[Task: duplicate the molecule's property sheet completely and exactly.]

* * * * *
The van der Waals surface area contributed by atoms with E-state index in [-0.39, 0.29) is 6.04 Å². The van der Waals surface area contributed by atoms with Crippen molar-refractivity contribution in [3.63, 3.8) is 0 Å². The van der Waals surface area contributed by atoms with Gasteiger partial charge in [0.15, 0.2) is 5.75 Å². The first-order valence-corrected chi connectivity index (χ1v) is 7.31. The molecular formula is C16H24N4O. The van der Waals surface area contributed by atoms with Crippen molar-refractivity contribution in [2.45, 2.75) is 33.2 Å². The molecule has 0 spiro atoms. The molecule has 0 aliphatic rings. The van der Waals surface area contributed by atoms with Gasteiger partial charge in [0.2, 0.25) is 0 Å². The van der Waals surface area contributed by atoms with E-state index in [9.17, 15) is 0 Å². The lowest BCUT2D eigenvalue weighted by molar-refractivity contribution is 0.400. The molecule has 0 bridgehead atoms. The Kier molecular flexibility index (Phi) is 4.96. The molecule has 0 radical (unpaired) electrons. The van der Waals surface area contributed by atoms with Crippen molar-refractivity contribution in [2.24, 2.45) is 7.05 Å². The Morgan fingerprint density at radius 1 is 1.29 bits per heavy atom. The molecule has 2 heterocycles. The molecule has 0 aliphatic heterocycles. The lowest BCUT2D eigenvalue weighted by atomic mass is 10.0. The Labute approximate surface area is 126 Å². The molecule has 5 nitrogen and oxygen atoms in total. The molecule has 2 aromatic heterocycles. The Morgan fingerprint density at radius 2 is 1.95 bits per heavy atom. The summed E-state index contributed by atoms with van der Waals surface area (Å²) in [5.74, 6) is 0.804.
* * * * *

The van der Waals surface area contributed by atoms with E-state index in [-0.39, 0.29) is 6.04 Å². The van der Waals surface area contributed by atoms with Crippen molar-refractivity contribution in [3.63, 3.8) is 0 Å². The van der Waals surface area contributed by atoms with Gasteiger partial charge in [0.15, 0.2) is 5.75 Å². The first-order valence-corrected chi connectivity index (χ1v) is 7.31. The molecular formula is C16H24N4O. The van der Waals surface area contributed by atoms with Crippen molar-refractivity contribution in [2.45, 2.75) is 33.2 Å². The molecule has 0 spiro atoms. The molecule has 0 aliphatic rings. The van der Waals surface area contributed by atoms with Gasteiger partial charge in [0.2, 0.25) is 0 Å². The van der Waals surface area contributed by atoms with E-state index in [9.17, 15) is 0 Å². The lowest BCUT2D eigenvalue weighted by molar-refractivity contribution is 0.400. The molecule has 0 bridgehead atoms. The Kier molecular flexibility index (Phi) is 4.96. The molecule has 0 radical (unpaired) electrons. The van der Waals surface area contributed by atoms with Crippen molar-refractivity contribution in [2.24, 2.45) is 7.05 Å². The Morgan fingerprint density at radius 1 is 1.29 bits per heavy atom. The molecule has 2 heterocycles. The molecule has 0 aliphatic heterocycles. The lowest BCUT2D eigenvalue weighted by atomic mass is 10.0. The Labute approximate surface area is 126 Å². The molecule has 5 nitrogen and oxygen atoms in total. The molecule has 2 aromatic heterocycles. The Morgan fingerprint density at radius 2 is 1.95 bits per heavy atom. The summed E-state index contributed by atoms with van der Waals surface area (Å²) in [5.74, 6) is 0.804.